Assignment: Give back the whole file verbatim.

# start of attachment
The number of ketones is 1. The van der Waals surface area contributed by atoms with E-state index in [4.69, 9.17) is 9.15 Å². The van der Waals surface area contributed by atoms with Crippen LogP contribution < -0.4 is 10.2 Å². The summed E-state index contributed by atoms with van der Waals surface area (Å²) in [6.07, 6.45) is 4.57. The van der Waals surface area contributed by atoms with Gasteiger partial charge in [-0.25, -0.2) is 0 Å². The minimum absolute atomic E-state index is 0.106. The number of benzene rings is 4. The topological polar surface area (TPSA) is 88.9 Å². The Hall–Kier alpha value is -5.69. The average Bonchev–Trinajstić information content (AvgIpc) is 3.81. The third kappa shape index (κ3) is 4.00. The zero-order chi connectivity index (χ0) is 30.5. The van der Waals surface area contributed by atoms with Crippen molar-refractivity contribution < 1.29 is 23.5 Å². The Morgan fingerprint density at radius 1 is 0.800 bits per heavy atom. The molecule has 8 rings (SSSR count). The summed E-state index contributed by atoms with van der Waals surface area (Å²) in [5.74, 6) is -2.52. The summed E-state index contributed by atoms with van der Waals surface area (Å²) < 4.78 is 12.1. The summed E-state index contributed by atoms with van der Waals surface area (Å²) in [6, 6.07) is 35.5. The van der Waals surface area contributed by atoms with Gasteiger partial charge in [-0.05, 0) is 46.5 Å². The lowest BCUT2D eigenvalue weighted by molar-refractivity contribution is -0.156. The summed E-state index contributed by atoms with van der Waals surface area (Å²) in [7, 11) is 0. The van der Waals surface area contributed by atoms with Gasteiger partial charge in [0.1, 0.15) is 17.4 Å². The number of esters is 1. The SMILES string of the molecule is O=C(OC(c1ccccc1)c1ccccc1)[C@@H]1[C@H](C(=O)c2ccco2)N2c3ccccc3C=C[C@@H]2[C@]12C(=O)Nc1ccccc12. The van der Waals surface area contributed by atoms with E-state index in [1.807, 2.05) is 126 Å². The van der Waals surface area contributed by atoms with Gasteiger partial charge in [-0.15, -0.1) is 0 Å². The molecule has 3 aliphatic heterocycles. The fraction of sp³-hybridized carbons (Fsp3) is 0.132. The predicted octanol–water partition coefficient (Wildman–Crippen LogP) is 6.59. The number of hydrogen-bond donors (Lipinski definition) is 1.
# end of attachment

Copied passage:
The number of ketones is 1. The van der Waals surface area contributed by atoms with E-state index in [4.69, 9.17) is 9.15 Å². The van der Waals surface area contributed by atoms with Crippen LogP contribution < -0.4 is 10.2 Å². The summed E-state index contributed by atoms with van der Waals surface area (Å²) in [6.07, 6.45) is 4.57. The van der Waals surface area contributed by atoms with Gasteiger partial charge in [-0.25, -0.2) is 0 Å². The minimum absolute atomic E-state index is 0.106. The number of benzene rings is 4. The topological polar surface area (TPSA) is 88.9 Å². The Hall–Kier alpha value is -5.69. The average Bonchev–Trinajstić information content (AvgIpc) is 3.81. The third kappa shape index (κ3) is 4.00. The zero-order chi connectivity index (χ0) is 30.5. The van der Waals surface area contributed by atoms with Crippen molar-refractivity contribution < 1.29 is 23.5 Å². The Morgan fingerprint density at radius 1 is 0.800 bits per heavy atom. The molecule has 8 rings (SSSR count). The summed E-state index contributed by atoms with van der Waals surface area (Å²) in [5.74, 6) is -2.52. The summed E-state index contributed by atoms with van der Waals surface area (Å²) < 4.78 is 12.1. The summed E-state index contributed by atoms with van der Waals surface area (Å²) in [6, 6.07) is 35.5. The van der Waals surface area contributed by atoms with Gasteiger partial charge in [-0.05, 0) is 46.5 Å². The lowest BCUT2D eigenvalue weighted by molar-refractivity contribution is -0.156. The summed E-state index contributed by atoms with van der Waals surface area (Å²) in [7, 11) is 0. The van der Waals surface area contributed by atoms with Gasteiger partial charge in [0.1, 0.15) is 17.4 Å². The number of esters is 1. The SMILES string of the molecule is O=C(OC(c1ccccc1)c1ccccc1)[C@@H]1[C@H](C(=O)c2ccco2)N2c3ccccc3C=C[C@@H]2[C@]12C(=O)Nc1ccccc12. The van der Waals surface area contributed by atoms with E-state index in [1.807, 2.05) is 126 Å². The van der Waals surface area contributed by atoms with Gasteiger partial charge in [-0.15, -0.1) is 0 Å². The molecule has 3 aliphatic heterocycles. The fraction of sp³-hybridized carbons (Fsp3) is 0.132. The predicted octanol–water partition coefficient (Wildman–Crippen LogP) is 6.59. The number of hydrogen-bond donors (Lipinski definition) is 1.